French Beans and Food Scares: Culture and Commerce in an Anxious Age by Susanne Freidberg (Paperback, 2004)
Brand newLOWEST PRICE
- AU $74.22+ AU $10.00 postage
- Brand new condition
- Sold by roxy*books
- See details for delivery est.
- AU $25.95+ AU $29.00 postage
- Good condition
- Sold by ausreseller
- See details for delivery est.
All listings for this product
Sponsored by eBay Stores
Best-selling in Textbooks
Save on Textbooks
- AU $27.82Trending at AU $43.72
- AU $70.98Trending at AU $87.50
- AU $62.89Trending at AU $77.17
- AU $78.98Trending at AU $85.01
- AU $72.90Trending at AU $79.03
- AU $34.79Trending at AU $42.43
- AU $21.22Trending at AU $24.76
About this product
- DescriptionFrom mad cows to McDonaldization to genetically modified maize, European food scares and controversies at the turn of the millennium provoked anxieties about the perils hidden in an increasingly industrialized, internationalized food supply. These food fears have cast a shadow as long as Africa, where farmers struggle to meet European demand for the certifiably clean green bean. But the trade in fresh foods between Africa and Europe is hardly uniform. Britain and France still do business mostly with their former colonies, in ways that differ as dramatically as their national cuisines. The British buy their baby veg from industrial-scale farms, pre-packaged and pre-trimmed; the French, meanwhile, prefer their green beans naked, and produced by peasants. Managers and techlogists coordinate the baby veg trade between Anglophone Africa and Britain, whereas an assortment of commercants and self-styled agro-entrepreneurs run the French bean trade. Globalization, then, has t erased cultural difference in the world of food and trade, but instead has stretched it to a transnational scale. French Beans and Food Scares explores the cultural ecomies of two n-traditional commodity trades between Africa and Europe-one anglophone, the other francophone-in order to show t only why they differ but also how both have felt the fall-out of the wealthy world's food scares. In a voyage that begins in the mid-19th century and ends in the early 21st, passing by way of Paris, London, Burkina Faso and Zambia, French Beans and Food Scares illuminates the daily work of exporters, importers and other invisible intermediaries in the global fresh food ecomy. These intermediaries' accounts provide a unique perspective on the practical and ethical challenges of globalized food trading in an anxious age. They also show how postcolonial ties shape t only different societies' geographies of food supply, but also their very ideas about what makes food good.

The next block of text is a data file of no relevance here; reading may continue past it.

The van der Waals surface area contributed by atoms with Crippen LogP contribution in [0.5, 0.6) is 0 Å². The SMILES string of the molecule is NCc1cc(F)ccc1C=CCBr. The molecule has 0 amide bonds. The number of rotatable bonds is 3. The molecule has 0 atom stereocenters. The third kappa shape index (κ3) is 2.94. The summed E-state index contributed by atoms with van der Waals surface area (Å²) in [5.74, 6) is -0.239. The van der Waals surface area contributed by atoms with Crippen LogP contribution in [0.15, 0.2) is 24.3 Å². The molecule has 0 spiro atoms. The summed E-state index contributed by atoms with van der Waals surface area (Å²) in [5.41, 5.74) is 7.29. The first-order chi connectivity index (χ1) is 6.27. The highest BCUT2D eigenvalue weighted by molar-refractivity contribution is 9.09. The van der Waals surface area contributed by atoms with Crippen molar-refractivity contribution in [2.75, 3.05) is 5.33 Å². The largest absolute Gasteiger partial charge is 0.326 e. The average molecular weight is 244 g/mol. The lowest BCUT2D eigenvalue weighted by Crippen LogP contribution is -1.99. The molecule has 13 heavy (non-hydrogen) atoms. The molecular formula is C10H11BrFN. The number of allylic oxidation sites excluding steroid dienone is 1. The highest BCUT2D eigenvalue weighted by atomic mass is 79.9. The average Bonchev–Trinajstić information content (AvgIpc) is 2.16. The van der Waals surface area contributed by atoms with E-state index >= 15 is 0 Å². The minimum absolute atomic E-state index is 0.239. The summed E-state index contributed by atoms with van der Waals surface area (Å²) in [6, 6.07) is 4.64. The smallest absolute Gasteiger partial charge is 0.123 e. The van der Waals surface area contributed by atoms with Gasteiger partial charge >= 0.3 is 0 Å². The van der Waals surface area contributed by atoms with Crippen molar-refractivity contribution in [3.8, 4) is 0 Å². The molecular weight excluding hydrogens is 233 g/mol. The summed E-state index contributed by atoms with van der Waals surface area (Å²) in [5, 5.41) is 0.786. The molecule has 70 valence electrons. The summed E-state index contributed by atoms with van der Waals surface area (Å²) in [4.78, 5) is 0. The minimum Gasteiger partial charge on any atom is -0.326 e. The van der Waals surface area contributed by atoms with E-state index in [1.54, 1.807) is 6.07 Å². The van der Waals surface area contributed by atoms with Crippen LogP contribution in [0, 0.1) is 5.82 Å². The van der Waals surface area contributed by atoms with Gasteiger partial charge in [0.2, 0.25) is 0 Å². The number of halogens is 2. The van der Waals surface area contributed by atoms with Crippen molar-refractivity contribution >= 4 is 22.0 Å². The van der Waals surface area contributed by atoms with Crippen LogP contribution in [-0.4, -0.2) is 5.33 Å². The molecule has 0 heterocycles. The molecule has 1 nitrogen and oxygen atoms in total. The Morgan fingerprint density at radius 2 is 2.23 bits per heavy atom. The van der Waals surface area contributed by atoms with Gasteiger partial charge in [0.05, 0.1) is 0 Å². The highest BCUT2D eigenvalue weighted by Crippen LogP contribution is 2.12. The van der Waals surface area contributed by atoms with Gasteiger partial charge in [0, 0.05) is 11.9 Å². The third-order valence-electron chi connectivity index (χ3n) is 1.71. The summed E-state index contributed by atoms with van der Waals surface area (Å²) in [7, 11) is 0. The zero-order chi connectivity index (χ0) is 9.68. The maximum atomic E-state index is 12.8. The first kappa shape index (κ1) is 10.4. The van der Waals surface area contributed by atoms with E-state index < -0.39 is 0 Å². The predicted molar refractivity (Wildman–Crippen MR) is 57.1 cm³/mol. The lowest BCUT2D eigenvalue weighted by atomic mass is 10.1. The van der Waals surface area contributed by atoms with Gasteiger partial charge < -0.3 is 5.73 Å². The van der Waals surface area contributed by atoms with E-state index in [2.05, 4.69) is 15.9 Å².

- Author BiographySusanne Freidberg has written about food regulation for the Washington Post and numerous journals. She grew up in the Pacific Northwest, attended Yale and Berkeley, and has received fellowships from the Fulbright Foundation, the National Science Foundation, the Radcliffe Institute for Advanced Study, and the American Council of Learned Societies. She teaches in the Department of Geography at Dartmouth College.
- Author(s)Susanne Freidberg
- PublisherOxford University Press Inc
- Date of Publication01/08/2004
- SubjectIndustrial Studies: General
- Place of PublicationNew York
- Country of PublicationUnited States
- ImprintOxford University Press Inc
- Content Notenumerous halftones
- Weight412 g
- Width156 mm
- Height235 mm
- Spine15 mm
This item doesn't belong on this page.
Thanks, we'll look into this.